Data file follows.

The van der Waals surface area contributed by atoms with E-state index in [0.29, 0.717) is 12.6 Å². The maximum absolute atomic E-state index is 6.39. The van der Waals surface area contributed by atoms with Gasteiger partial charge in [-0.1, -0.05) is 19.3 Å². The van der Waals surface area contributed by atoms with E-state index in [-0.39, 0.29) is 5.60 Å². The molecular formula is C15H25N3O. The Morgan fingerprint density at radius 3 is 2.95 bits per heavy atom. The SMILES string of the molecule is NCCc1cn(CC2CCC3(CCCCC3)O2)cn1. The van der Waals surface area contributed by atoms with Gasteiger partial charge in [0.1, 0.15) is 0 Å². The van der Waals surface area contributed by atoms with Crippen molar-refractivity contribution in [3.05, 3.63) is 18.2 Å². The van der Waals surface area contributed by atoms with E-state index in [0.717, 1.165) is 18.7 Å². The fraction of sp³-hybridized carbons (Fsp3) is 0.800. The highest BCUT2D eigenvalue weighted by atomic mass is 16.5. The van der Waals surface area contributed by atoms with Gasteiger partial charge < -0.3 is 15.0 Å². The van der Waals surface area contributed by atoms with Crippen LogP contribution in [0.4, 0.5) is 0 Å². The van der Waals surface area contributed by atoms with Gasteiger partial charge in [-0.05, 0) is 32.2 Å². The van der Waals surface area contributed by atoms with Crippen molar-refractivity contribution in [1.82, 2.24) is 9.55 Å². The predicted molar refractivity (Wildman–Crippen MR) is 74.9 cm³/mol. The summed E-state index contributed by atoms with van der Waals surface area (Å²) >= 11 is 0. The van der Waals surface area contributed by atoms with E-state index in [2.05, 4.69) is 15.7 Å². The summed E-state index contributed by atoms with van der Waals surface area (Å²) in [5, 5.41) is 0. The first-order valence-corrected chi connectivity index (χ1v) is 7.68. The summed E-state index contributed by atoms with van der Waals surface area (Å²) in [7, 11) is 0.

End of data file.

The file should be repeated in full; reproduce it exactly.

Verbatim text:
The van der Waals surface area contributed by atoms with E-state index in [0.29, 0.717) is 12.6 Å². The maximum absolute atomic E-state index is 6.39. The van der Waals surface area contributed by atoms with Gasteiger partial charge in [-0.1, -0.05) is 19.3 Å². The van der Waals surface area contributed by atoms with E-state index in [-0.39, 0.29) is 5.60 Å². The molecular formula is C15H25N3O. The Morgan fingerprint density at radius 3 is 2.95 bits per heavy atom. The SMILES string of the molecule is NCCc1cn(CC2CCC3(CCCCC3)O2)cn1. The van der Waals surface area contributed by atoms with Gasteiger partial charge in [0.1, 0.15) is 0 Å². The van der Waals surface area contributed by atoms with Crippen molar-refractivity contribution in [3.05, 3.63) is 18.2 Å². The van der Waals surface area contributed by atoms with E-state index in [0.717, 1.165) is 18.7 Å². The fraction of sp³-hybridized carbons (Fsp3) is 0.800. The highest BCUT2D eigenvalue weighted by atomic mass is 16.5. The van der Waals surface area contributed by atoms with Gasteiger partial charge < -0.3 is 15.0 Å². The van der Waals surface area contributed by atoms with Crippen LogP contribution in [0.4, 0.5) is 0 Å². The van der Waals surface area contributed by atoms with Gasteiger partial charge in [-0.05, 0) is 32.2 Å². The van der Waals surface area contributed by atoms with Crippen molar-refractivity contribution in [1.82, 2.24) is 9.55 Å². The predicted molar refractivity (Wildman–Crippen MR) is 74.9 cm³/mol. The summed E-state index contributed by atoms with van der Waals surface area (Å²) >= 11 is 0. The van der Waals surface area contributed by atoms with E-state index in [2.05, 4.69) is 15.7 Å². The summed E-state index contributed by atoms with van der Waals surface area (Å²) in [5, 5.41) is 0. The first-order valence-corrected chi connectivity index (χ1v) is 7.68. The summed E-state index contributed by atoms with van der Waals surface area (Å²) in [7, 11) is 0.